Carson (or whoever wrote his ‘responses’ for him) must have just skimmed the “U.S. Economic History, Late 20th – Early 21st Century” Cliff Notes(TM), latching on to just enough topical buzzwords and meaningless phrases to put together a few sentences. Too many points there to elaborate on, I’ll let you all pick them apart if you wish.

And here’s Carly Fiorina’s responses. I’m just going to comment on one of them.

10. What are your priorities related to both protecting the nation’s natural resources and using those resources to provide for the nation’s energy needs?

Fiorina: As president, I will ensure that the United States is the global energy powerhouse of the 21st century.

That means reinstating the Keystone XL Pipeline that President Obama rejected. It also means rolling back the regulations from this administration that limit our ability to find resources by imposing regulations on hydraulic fracturing and our ability to be energy independent by regulating drilling on federal lands. As president, I will make America an energy leader through technology and innovation.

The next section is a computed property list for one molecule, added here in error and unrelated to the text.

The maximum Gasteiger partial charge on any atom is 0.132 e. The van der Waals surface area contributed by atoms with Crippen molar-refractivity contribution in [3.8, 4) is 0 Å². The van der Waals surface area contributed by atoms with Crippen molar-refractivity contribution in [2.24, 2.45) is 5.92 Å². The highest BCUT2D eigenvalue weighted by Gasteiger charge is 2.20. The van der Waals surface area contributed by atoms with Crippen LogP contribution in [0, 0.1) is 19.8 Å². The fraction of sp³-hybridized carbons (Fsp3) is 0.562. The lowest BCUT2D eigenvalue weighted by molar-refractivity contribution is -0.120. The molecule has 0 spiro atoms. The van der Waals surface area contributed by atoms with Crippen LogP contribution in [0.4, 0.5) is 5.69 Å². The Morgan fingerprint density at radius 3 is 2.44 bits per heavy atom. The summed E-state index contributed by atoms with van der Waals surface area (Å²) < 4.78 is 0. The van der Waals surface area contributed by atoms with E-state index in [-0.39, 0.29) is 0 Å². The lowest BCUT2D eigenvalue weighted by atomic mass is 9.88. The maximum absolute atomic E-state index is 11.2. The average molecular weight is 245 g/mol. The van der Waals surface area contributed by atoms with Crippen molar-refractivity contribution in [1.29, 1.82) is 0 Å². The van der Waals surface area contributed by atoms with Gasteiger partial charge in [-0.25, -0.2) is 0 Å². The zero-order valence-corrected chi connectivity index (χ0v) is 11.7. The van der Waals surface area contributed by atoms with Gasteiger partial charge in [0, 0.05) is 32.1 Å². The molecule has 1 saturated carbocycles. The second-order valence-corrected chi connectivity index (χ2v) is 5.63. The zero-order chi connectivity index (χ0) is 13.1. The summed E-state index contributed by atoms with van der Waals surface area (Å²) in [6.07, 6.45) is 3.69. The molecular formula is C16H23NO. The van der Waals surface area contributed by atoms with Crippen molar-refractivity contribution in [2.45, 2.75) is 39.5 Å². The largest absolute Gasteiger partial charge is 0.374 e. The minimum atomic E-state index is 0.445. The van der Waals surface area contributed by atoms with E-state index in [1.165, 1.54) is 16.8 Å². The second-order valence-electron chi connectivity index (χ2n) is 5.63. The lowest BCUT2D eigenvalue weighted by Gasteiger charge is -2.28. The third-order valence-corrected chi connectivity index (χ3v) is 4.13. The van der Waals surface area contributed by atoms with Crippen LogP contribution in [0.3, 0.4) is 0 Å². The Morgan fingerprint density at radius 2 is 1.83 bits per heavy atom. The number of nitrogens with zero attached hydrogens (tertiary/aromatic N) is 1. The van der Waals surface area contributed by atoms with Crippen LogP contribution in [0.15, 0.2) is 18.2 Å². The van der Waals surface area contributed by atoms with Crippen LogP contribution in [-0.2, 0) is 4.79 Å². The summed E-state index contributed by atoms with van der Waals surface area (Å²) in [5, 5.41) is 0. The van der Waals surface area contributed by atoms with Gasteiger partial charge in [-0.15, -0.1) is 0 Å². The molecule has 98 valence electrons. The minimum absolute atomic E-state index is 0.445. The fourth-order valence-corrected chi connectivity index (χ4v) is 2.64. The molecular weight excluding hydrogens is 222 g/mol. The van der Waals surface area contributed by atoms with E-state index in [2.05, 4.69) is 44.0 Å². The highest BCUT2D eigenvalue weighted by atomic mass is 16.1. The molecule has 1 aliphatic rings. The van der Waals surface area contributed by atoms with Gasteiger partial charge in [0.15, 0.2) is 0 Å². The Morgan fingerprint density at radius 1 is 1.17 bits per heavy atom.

No, no, no! Fiorina is just so wrong, it’s hard to believe that she could possibly be serious. Keystone XL, fracking, and drilling, and on OUR federal lands, no less? How does one become an “energy leader through technology and innovation” while relying solely on finite, filthy fossil fuels? Aaarrgghhh!

Let’s turn to the Christian Science Monitor for a few things that are more reality-based and inspiring.

First, I’m sure that you’re all aware by now that Earth may have a new neighbor, as astronomers announced the possibility of a hidden ninth planet.

The evidence for the existence of this “Planet Nine” is indirect at the moment; computer models suggest a big, undiscovered world has shaped the strange orbits of multiple objects in the Kuiper Belt, the ring of icy bodies beyond Neptune.

Next, we can once again thank the Hubble telescope and NASA for showing us the amazing beauty of space, in this article about the Trumpler 14 star cluster. Just don’t let Donald Trump know about Trumpler 14, he’ll probably think that (a) the star cluster is named for him, and (b) therefore he owns it.
Trumpler 14Source: Hubblesite.org

And finally, for our Zookeeper, here’s an article discussing why the zebra has stripes. While it appears that the idea that the striping is for camouflage may be incorrect, there is still no consensus on a proven biological reason.
brown striped zebra

This is our daily Open Thread–discuss whatever you want.

The Watering Hole, Monday, December 8th, 2014: Keep Watching the Skies

I’m totally depressed.

My fucking Jets blew it yet again after raising my hopes.